Further thoughts on everyday drinking, from Sir Kingsley Amis, who settles the question of regional whiskey spellings and marvels at the fortitude of the gunslingers of yore:
Whiskey in the USA has a long, colourful history. (Note that it is indeed spelt with an “e,” along with Irish whiskey — the Scotch and Canadian varieties are both plain whisky.)
One of the most illustrious early American distillers was George Washington, who manufactured the stuff commercially at his place near Mount Vernon in Virginia [Ed. note: reconstructed distillery above], and was very proud of the high reputation of his merchandise. I’m sure it was great for its time, but then and for long afterwards the general run of whiskey must have been pretty rough. I’ve often thought that the really amazing achievement of the Western hero wasn’t his ability to shoot a pip out of a playing card at fifty paces, nor even his knack of dropping crotch first into his saddle from an upstairs window, but the way he could stride into the saloon, call for whiskey, knock it back neat and warm in one and not so much as blink, let alone burst into paroxysms of uncontrollable coughing.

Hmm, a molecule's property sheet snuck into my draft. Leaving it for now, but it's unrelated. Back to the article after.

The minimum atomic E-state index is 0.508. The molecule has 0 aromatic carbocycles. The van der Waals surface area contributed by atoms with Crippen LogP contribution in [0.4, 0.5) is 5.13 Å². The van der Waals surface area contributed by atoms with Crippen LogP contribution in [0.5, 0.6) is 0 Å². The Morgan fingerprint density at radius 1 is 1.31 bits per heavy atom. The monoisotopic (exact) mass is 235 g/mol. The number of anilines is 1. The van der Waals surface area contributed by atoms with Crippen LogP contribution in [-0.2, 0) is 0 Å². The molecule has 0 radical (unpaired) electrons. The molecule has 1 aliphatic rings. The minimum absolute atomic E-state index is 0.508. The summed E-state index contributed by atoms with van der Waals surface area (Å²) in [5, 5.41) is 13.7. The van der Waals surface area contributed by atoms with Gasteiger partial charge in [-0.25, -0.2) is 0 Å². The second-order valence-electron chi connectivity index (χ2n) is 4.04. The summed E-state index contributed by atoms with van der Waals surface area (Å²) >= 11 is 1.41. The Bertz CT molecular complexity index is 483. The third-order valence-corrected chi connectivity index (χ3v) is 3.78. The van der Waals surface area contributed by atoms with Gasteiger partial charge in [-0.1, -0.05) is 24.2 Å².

All that, of course, is changed now. American whiskeys are second to none in smoothness, blandness, everything that goes to make a fine spirit…
George Washington’s distillery has been resurrected, and I’ve been meaning to try the stuff.
Further reading: The spirits of 1776; archaeologists’ notes on the excavation of the Mount Vernon distillery; Hangover reading with Kingsley Amis; Charles Dickens’ eggnog (according to Eudora Welty); The Newtons, blood, and bank-robbing cousins. Cheers!